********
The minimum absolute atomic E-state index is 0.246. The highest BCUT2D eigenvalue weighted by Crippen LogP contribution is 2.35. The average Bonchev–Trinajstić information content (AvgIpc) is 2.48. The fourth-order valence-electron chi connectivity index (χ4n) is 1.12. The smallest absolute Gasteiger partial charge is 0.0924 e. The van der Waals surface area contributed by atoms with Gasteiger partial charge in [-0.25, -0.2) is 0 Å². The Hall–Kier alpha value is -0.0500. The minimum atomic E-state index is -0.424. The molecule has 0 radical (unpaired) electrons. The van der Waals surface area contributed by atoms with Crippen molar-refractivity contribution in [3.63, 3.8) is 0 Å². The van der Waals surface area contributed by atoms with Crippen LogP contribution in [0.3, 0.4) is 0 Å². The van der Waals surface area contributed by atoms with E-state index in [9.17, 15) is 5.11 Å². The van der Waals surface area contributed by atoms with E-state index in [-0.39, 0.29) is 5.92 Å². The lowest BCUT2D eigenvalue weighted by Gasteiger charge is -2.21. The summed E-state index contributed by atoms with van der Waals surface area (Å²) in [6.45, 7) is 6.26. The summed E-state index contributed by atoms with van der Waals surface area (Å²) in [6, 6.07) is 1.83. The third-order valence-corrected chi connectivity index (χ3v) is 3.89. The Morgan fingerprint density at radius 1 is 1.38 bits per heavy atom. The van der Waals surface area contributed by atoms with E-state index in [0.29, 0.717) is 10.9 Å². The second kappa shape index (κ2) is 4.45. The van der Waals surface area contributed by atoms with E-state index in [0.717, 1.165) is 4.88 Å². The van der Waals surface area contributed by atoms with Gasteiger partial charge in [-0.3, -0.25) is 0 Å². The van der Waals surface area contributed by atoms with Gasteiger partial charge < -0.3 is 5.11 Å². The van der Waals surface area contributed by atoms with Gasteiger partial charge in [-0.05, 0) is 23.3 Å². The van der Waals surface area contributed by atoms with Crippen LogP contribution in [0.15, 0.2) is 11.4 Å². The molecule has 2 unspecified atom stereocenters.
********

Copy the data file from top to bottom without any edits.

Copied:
The minimum absolute atomic E-state index is 0.246. The highest BCUT2D eigenvalue weighted by Crippen LogP contribution is 2.35. The average Bonchev–Trinajstić information content (AvgIpc) is 2.48. The fourth-order valence-electron chi connectivity index (χ4n) is 1.12. The smallest absolute Gasteiger partial charge is 0.0924 e. The van der Waals surface area contributed by atoms with Gasteiger partial charge in [-0.25, -0.2) is 0 Å². The Hall–Kier alpha value is -0.0500. The minimum atomic E-state index is -0.424. The molecule has 0 radical (unpaired) electrons. The van der Waals surface area contributed by atoms with Crippen molar-refractivity contribution in [3.63, 3.8) is 0 Å². The van der Waals surface area contributed by atoms with Crippen LogP contribution in [0.3, 0.4) is 0 Å². The van der Waals surface area contributed by atoms with E-state index in [9.17, 15) is 5.11 Å². The van der Waals surface area contributed by atoms with E-state index in [-0.39, 0.29) is 5.92 Å². The lowest BCUT2D eigenvalue weighted by Gasteiger charge is -2.21. The summed E-state index contributed by atoms with van der Waals surface area (Å²) in [6.45, 7) is 6.26. The summed E-state index contributed by atoms with van der Waals surface area (Å²) in [6, 6.07) is 1.83. The third-order valence-corrected chi connectivity index (χ3v) is 3.89. The Morgan fingerprint density at radius 1 is 1.38 bits per heavy atom. The van der Waals surface area contributed by atoms with E-state index in [0.29, 0.717) is 10.9 Å². The second kappa shape index (κ2) is 4.45. The van der Waals surface area contributed by atoms with E-state index in [0.717, 1.165) is 4.88 Å². The van der Waals surface area contributed by atoms with Gasteiger partial charge in [-0.3, -0.25) is 0 Å². The van der Waals surface area contributed by atoms with Gasteiger partial charge < -0.3 is 5.11 Å². The van der Waals surface area contributed by atoms with Gasteiger partial charge in [-0.05, 0) is 23.3 Å². The van der Waals surface area contributed by atoms with Crippen LogP contribution in [0.15, 0.2) is 11.4 Å². The molecule has 2 unspecified atom stereocenters.